Even one year after the disaster at the Daiichi nuclear plant in Fukushima, Japan, it is still unfolding. It was locally surpassing the severity of Chernobyl relatively soon in the first few weeks. Four out of the six facilities were already no more than a pile of radioactive trash just like Chernobyl and it was clear since then that the future will be also similar to that of Chernobyl: A radioactive monument, still for our grand children’s grandchildren to be concerned about.

The Fukushima plant will have to be treated similar to the reactor site in Chernobyl. The blocks may have to be similarly encapsulated to become concrete tombs. However, Chernobyl’s metal and concrete sarcophagus, officially known as “the shelter object”, has shown that concrete entombing is not a long term solution; it leaked after just 20 years. Thus, it may well be that the Japanese will straightaway do what is now undertaken in Chernobyl: A gigantic, 1.4 billion dollar high tech sarcophagus that promises to stay for about 100 years before the next replacement will be necessary.

It is made from metal arches higher than the Statue of Liberty and can slide over the length of three football fields, the largest moveable structure ever. Under such a roof, robotic cranes could dismantle the remains without further distributing highly radioactive dust. Scientific American had a piece about this project, the scale of which is impressive and makes you understand why pro-nuclear energy advocates refuse to count such to the costs of nuclear energy.

The French consortium Novarka is working on “the New Safe Confinement”, a steel structure 110 meters high, 164 meters wide, and weighing almost 30 thousand metric tons. From the Scientific American article:

Because the destroyed reactor is still highly radioactive, to protect workers, the arch will not be constructed over the sarcophagus. Rather, it will be assembled nearby from prefabricated segments each about 25 meters high and weighing an average of 300 metric tons. Once complete, hydraulic jacks will then slide the arch approximately 300 meters on Teflon bearings during the course of a week to enclose the sarcophagus. Walls on either side  of the structure, making it resemble an aircraft hangar, will help isolate debris.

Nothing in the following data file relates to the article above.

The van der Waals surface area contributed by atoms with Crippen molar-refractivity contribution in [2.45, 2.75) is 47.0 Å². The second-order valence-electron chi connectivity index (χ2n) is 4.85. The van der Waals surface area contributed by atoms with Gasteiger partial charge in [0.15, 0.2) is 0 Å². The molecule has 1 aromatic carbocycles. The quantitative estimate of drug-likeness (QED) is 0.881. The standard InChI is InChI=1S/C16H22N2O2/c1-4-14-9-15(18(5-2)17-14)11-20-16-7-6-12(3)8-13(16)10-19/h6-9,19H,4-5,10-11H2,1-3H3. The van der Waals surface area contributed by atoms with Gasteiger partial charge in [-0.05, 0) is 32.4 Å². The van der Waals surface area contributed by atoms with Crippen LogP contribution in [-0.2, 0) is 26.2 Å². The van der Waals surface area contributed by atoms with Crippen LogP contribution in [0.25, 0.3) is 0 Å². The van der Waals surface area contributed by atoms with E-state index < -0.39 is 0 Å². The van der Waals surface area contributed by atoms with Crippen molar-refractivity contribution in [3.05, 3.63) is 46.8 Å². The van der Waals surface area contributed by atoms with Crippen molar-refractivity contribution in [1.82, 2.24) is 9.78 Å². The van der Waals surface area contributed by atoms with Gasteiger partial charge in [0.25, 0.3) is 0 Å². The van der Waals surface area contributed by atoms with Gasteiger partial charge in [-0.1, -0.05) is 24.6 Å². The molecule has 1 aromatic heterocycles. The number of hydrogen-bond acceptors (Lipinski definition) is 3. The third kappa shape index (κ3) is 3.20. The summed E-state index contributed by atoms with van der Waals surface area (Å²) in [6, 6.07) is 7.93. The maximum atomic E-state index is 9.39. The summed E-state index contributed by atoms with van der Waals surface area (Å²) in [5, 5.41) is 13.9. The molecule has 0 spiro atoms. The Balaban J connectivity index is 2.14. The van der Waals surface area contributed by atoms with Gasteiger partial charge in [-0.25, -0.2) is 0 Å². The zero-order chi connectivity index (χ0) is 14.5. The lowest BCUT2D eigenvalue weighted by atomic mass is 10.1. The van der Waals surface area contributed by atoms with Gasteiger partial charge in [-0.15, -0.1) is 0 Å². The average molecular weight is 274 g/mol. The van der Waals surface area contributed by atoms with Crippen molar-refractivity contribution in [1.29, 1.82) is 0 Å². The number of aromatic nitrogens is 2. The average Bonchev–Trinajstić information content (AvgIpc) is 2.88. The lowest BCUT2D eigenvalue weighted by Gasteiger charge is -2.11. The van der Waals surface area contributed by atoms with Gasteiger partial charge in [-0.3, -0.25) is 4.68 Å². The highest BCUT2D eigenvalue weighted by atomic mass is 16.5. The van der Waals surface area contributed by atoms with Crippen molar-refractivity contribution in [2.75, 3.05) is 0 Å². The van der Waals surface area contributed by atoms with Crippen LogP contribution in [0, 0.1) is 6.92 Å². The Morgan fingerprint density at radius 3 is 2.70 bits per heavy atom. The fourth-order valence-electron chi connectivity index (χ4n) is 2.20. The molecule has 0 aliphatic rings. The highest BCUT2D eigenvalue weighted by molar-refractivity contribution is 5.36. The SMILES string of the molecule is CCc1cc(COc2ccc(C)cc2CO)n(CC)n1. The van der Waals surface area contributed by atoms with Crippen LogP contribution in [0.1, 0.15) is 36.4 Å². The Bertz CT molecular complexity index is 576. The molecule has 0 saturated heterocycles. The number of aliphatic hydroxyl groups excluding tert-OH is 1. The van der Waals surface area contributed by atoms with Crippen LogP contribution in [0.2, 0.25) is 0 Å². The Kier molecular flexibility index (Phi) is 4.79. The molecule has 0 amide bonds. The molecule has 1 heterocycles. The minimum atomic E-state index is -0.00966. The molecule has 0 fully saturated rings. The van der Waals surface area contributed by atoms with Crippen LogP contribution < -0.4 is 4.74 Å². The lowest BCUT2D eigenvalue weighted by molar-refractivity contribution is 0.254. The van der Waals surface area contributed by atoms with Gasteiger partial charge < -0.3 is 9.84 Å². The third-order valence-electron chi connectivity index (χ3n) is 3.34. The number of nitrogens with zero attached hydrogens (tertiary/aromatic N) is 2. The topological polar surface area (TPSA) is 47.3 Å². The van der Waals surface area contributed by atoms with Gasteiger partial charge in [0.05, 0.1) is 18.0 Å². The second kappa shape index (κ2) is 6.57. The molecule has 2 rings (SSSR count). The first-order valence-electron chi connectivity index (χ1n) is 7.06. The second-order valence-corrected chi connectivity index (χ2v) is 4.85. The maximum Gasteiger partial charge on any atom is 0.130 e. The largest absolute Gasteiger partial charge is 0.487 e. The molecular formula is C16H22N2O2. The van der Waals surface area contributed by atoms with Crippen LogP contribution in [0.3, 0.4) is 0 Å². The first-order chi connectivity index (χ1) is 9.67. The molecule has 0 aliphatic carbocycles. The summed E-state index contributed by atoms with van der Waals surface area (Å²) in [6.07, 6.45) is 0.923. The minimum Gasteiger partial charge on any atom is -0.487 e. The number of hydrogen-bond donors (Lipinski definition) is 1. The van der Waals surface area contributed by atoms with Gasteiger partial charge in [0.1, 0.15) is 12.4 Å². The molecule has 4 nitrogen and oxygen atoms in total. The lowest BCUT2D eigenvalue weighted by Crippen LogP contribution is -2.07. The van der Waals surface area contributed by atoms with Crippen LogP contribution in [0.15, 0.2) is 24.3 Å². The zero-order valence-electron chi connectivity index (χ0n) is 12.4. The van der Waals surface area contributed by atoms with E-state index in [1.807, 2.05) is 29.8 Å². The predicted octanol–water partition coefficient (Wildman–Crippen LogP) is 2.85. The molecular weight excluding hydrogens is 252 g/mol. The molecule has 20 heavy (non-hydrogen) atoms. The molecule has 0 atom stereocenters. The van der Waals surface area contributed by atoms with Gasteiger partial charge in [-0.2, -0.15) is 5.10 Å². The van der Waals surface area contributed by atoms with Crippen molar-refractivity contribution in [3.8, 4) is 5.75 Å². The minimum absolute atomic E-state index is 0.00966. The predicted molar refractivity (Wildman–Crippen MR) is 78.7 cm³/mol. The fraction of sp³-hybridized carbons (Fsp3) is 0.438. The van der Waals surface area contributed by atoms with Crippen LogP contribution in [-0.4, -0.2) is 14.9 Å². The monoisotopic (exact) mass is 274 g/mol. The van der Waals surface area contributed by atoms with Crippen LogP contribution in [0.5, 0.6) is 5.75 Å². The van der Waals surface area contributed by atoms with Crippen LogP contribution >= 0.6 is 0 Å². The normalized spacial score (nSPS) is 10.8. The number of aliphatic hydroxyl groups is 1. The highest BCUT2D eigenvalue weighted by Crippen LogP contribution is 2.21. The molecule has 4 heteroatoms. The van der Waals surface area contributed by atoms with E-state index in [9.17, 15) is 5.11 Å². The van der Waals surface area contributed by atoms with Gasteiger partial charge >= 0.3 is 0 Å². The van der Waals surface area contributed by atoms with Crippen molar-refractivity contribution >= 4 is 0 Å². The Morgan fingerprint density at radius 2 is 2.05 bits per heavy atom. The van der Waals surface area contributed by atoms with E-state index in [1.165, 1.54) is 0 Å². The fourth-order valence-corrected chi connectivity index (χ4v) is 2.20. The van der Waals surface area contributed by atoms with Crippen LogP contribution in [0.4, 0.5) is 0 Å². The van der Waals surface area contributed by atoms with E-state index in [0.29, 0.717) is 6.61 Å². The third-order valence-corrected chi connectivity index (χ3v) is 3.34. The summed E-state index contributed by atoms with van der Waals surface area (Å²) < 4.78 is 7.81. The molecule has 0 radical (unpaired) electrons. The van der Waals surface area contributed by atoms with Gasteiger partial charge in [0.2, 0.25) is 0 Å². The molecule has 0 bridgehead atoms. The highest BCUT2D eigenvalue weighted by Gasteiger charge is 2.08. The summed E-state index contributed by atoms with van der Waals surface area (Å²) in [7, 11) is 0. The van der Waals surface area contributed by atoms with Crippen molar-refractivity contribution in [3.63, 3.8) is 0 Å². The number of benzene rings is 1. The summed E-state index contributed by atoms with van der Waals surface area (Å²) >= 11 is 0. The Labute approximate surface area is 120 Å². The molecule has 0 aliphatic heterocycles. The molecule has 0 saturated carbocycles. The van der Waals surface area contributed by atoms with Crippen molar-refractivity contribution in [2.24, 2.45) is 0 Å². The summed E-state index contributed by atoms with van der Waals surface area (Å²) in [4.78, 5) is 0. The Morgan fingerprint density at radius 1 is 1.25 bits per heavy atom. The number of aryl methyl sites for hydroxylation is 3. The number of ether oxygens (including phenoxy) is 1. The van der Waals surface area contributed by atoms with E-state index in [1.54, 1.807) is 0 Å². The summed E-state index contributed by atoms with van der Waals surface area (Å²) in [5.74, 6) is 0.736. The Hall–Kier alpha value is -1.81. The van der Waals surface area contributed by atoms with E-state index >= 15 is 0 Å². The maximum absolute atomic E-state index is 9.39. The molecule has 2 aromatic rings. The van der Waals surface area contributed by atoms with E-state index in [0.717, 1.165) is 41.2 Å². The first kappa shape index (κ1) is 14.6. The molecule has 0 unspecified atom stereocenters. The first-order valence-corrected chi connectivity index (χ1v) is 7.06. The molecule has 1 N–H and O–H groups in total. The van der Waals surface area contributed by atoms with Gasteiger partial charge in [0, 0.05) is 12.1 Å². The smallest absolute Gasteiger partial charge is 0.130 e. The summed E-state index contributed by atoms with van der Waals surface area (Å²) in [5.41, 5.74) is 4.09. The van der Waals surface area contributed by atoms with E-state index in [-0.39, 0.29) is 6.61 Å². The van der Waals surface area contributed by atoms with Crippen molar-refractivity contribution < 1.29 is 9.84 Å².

It should be finished by 2016; the money is not even raised yet.

What is more relevant for our future is perhaps how the media deal with the one year anniversary of the Fukushima disaster. “The media” have been claimed early on to hype the dangers while instead it is now firmly established that the opposite was true yet again. The most severe lesson this time is that the internet, rather than helping to balance corporate media, has shown to be what defenders of newspapers always claimed: Unreliable, undigested misinformation. It was precisely many so called science sites and blogs that let themselves be fed and actively contributed to biased misinformation. Old school journalists were correct in that the main danger from the new media is their naivety about information sources, for example the plain shallowness of the blogging world in making this an “I have a PhD and know how to convert milli-Sievert into micro-Sievert” issue without the background questioning that good journalism is all about. Science blogs are in fact worse than traditional media when it comes to jumping on premature rumors - in fact it is how many a popular science blog stays ahead. If you think that such would be looked down upon especially among scientists - well, think again.